Senator Lankford, Congressman Wenstrup Introduce Resolutions to Block DC Bill Authorizing Physician-Assisted Suicide
WASHINGTON, DC – Senator James Lankford (OK) and Congressman Brad Wenstrup (OH-02) today introduced companion resolutions of disapproval to overturn “The Death with Dignity Act of 2015” (Act 21-577), which legalizes physician-assisted suicide in the District of Columbia.
“If assisted suicide becomes legal, some people’s lives will be ended without their consent, through mistakes and abuse. No safeguards have ever been enacted or even proposed that can prevent this outcome,” said Lankford. “Washington, DC’s assisted suicide bill would erode our culture’s respect for life, and possibly lead to the mistreatment and exploitation of the disabled and most vulnerable among us. Assisted suicide is a recipe for abuse, including elder abuse. The District of Columbia has also not addressed the legality of their ability to create this law, since Congress has prohibited the use of government funds for purposes related to assisted suicide. This bill is about much more than dignity—there are far-reaching ramifications that could deteriorate America’s values regarding our foundational rights.”
“As a physician of over 25 years, access to quality healthcare for every American is a concern that is close to my heart. By authorizing doctors to violate the Hippocratic Oath of ‘do no harm,’ physician-assisted suicide undermines a key safeguard that protects our nation’s most vulnerable citizens and ensures our loved ones receive the best medical care when they need it most,” said Dr. Wenstrup. “Under this new law, if D.C. residents are not able to pay for health care out of pocket, they may find their options severely limited when facing a new diagnosis, suffering from a chronic illness, facing a disability, or struggling with mental illness. If Congress fails to act on this, it will imply tacit federal approval of physician-assisted suicide — and I firmly believe that is not the right path.”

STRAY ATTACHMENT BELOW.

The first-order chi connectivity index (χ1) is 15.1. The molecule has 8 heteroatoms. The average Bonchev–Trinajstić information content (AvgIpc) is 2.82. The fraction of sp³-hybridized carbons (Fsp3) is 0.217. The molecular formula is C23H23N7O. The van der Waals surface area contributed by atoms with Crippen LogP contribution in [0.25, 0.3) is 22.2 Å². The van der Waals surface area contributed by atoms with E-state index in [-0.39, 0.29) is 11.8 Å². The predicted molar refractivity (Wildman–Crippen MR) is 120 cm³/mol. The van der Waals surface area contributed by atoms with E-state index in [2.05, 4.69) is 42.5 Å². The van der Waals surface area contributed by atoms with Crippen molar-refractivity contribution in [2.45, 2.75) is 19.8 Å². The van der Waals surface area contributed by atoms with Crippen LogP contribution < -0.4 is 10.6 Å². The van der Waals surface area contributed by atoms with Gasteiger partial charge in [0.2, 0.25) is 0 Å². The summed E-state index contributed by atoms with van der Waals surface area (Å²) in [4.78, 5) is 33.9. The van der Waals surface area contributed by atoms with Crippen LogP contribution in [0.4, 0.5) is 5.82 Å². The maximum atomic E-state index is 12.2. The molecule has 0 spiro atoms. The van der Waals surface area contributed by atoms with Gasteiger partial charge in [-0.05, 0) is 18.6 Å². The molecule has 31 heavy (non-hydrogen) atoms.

The Death with Dignity Act of 2015 allows an adult who has been diagnosed with a terminal disease, having less than six months to live, to receive a prescription for medication to end his or her life. There are concerns that the definition of “terminal disease” is too broad, as many conditions—such as diabetes or leukemia—are terminal if left untreated. The full text of the legislation can be found here. Washington, DC has now joined six states including California, Oregon, Vermont, Washington, Montana, and Colorado that have authorized physician-assisted suicide.
Congress has the authority under the US Constitution and the DC Home Rule Act to review actions by the District of Columbia. Specifically, Congress has 30 legislative days to review bills passed by the DC Council. If Congress passes and the President signs a resolution of disapproval into law within this 30-day timeframe, the bill from DC cannot become law.
Lankford is the chairman of the Senate Subcommittee on Regulatory Affairs and Federal Management, which has jurisdiction over the District of Columbia. The Assisted Suicide Funding Restriction Act of 1997, Pub. L. No. 105-12 (Apr. 30, 1997), which was signed into law by President Bill Clinton, strictly forbids the use of government funds for purposes related to assisted suicide.